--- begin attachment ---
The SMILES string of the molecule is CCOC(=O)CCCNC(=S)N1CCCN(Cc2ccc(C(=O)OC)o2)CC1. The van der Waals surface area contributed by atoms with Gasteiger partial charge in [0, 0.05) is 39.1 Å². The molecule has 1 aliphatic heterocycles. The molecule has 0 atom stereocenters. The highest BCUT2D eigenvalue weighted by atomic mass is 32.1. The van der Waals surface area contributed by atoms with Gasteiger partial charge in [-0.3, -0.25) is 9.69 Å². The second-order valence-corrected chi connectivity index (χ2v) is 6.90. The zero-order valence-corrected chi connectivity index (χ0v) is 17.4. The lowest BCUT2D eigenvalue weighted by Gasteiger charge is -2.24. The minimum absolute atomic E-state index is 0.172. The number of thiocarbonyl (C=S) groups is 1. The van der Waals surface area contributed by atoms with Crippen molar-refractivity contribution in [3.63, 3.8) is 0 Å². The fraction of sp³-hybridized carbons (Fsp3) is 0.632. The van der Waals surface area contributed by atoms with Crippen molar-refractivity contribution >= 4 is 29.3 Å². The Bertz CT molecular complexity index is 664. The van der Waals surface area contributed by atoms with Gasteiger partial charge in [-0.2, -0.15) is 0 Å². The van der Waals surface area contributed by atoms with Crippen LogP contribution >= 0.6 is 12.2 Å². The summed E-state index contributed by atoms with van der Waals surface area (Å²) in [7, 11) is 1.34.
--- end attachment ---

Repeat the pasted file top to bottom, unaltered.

The SMILES string of the molecule is CCOC(=O)CCCNC(=S)N1CCCN(Cc2ccc(C(=O)OC)o2)CC1. The van der Waals surface area contributed by atoms with Gasteiger partial charge in [0, 0.05) is 39.1 Å². The molecule has 1 aliphatic heterocycles. The molecule has 0 atom stereocenters. The highest BCUT2D eigenvalue weighted by atomic mass is 32.1. The van der Waals surface area contributed by atoms with Gasteiger partial charge in [-0.3, -0.25) is 9.69 Å². The second-order valence-corrected chi connectivity index (χ2v) is 6.90. The zero-order valence-corrected chi connectivity index (χ0v) is 17.4. The lowest BCUT2D eigenvalue weighted by Gasteiger charge is -2.24. The minimum absolute atomic E-state index is 0.172. The number of thiocarbonyl (C=S) groups is 1. The van der Waals surface area contributed by atoms with Crippen molar-refractivity contribution in [3.63, 3.8) is 0 Å². The fraction of sp³-hybridized carbons (Fsp3) is 0.632. The van der Waals surface area contributed by atoms with Crippen molar-refractivity contribution >= 4 is 29.3 Å². The Bertz CT molecular complexity index is 664. The van der Waals surface area contributed by atoms with Gasteiger partial charge in [-0.2, -0.15) is 0 Å². The van der Waals surface area contributed by atoms with Crippen LogP contribution >= 0.6 is 12.2 Å². The summed E-state index contributed by atoms with van der Waals surface area (Å²) in [7, 11) is 1.34.